Students Discuss Next Steps to Making New Mezz Café a Reality

The Java U in the Hall Building could possibly be replaced by a student-run cooperative. Photo Brandon Johnston

With students having overwhelmingly voted in the November byelections to replace the Java U in the Hall Building with a student-run co-op, the Concordia Student Union must now get to work to see if the project is possible.

A committee was formed to answer that question at last week’s CSU council meeting. VP Academic and Advocacy Gene Morrow, VP Clubs and Internal James Tyler Vaccaro and councillors Patricia Martone, Kabir Bindra and Gabriel Velasco are the committee’s voting members.

Jessica Cabana, who was part of the official “yes” campaign for replacing Java U, is an ex-officio member—meaning she can propose motions but cannot vote.

Martone, Bindra and Velasco were all elected to council in last month’s byelections. Students at large will be added to the committee next semester.

At an informal meeting in Sustainable Concordia’s boardroom on Friday, Velasco outlined the task at hand for the committee.

Velasco said there are essentially four options the committee will choose from to find a replacement for the Java U franchise: decide co-operatively with other stakeholders, put out a request for proposals, make the decision unilaterally or decide the task is impossible.

The committee will also be putting together a feasibility report, likely with outside help paid for by the CSU.

Velasco, who is also a member of the Concordia Food Coalition, is gunning for the co-operative selection model, which The Hive Café project is using.   

“We have to do a lot of outreach to see who wants to get involved,” said Velasco at the meeting.

Cabana pointed out that the Université de Montréal and Université du Québec à Montréal have numerous student-run cafés on campus. At Concordia, the student-run Café X has two locations, but only the one in the VA Building has seating.

“This is something that the [anglophone] community doesn’t have yet,” said Cabana, referring to the abundance of student-run food options available at Montreal’s two French-language universities.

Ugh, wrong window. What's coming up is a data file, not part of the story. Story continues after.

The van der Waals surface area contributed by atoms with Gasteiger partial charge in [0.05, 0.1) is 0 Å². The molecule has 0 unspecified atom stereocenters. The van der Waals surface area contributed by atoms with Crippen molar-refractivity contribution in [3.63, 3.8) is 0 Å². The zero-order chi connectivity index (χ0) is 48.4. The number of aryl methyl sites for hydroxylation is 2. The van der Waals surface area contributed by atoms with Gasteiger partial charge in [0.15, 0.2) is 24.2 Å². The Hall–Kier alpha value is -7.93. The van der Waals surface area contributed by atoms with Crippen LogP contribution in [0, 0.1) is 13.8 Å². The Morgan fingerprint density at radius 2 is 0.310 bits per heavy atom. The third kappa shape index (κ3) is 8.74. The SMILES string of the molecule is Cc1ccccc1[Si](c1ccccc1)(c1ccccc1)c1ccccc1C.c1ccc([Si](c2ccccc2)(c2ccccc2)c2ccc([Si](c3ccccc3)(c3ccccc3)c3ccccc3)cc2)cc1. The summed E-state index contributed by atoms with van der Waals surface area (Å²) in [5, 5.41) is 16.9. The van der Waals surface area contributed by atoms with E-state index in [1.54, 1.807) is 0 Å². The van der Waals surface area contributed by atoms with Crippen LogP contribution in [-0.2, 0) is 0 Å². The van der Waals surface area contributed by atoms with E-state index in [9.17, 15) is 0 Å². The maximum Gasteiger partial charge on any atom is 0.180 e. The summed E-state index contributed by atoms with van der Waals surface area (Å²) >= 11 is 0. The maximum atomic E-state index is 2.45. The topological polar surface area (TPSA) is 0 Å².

Before 1998, the space where the Java U now stands was called the Mezz Café and was managed by CUSACorp, the CSU’s for-profit arm. CUSACorp still manages campus bar Reggie’s, while Java U is a paying tenant.

Java U began leasing the space in 1998. At the time, the café only had one location, at the corner of Guy St. and de Maisonneuve Blvd.

Java U has since grown to have franchises across Canada and in the Middle East.

In 2004, Concordia student Philip Ilijevski won a bid to open a new café in the space, holding a franchising contract with Café Santropol. At the time, The Link reported that Java U had their lease renewed for four more years despite Ilijevski having a verbal agreement with CUSACorp.

After eight months of what Ilijevski described as a game of cat-and-mouse with CUSACorp, Santropol issued a letter saying they could no longer commit to a franchise in the space.

The failure to replace Java U in 2004 is a reason Cabana thought it was important the question went to the ballot this time around—so that the CSU, CUSACorp’s sole shareholder, knows explicitly what students want out of the space.

But the referendum question is no guarantee that Java U is going anywhere.

“Java U’s rent is financing Reggie’s,” said Bindra, who represents the John Molson School of Business on council. “Reggie’s started making money but there’s a long way for it to go.”

CUSACorp had failed to post a profit for a decade before renting the Mezz Café out to Java U, and at the time owed over $1 million to the CSU.

The initial rent agreement saw Java U pay CUSACorp $40,000 per year. The café currently pays $78,000 in rent to CUSACorp annually.

Charging similar rent to the new café isn’t likely to happen any time soon. Velasco said it would be a kind of “double taxation” to students since the referendum question requires students—who already pay a fee levy to the CSU—to have a controlling share over the new café, instead of having a paying tenant subsidize the losses from Reggie’s.

Bindra noted that anyone making suggestions for the café should be prepared to be met with resistance. During the byelections, an unofficial “no” campaign appeared, casting doubt on the “yes” campaign’s business plans.

“It was JMSB,” said Bindra. “You have to remember they come from a culture of looking at the numbers.”

At Friday’s meeting, newly elected CSU councillor Charles Bourassa floated the possibility of a collaboration between a future co-op and Reggie’s, suggesting that the bar could sell any remaining café food at the end of the day.

Sociology student Lauren Aghabozorgi, who attended the meeting, proposed a forum be set up to take suggestions from those who had opposed the idea in the first place.

“Students can have a say in where the food is sourced from,” said Cabana about a possible cooperative Mezz Café, adding that if students come to the annual general meeting they can vote to have their needs better met the following year.

Learn more about the Mezz Café’s history in our Archives Blog.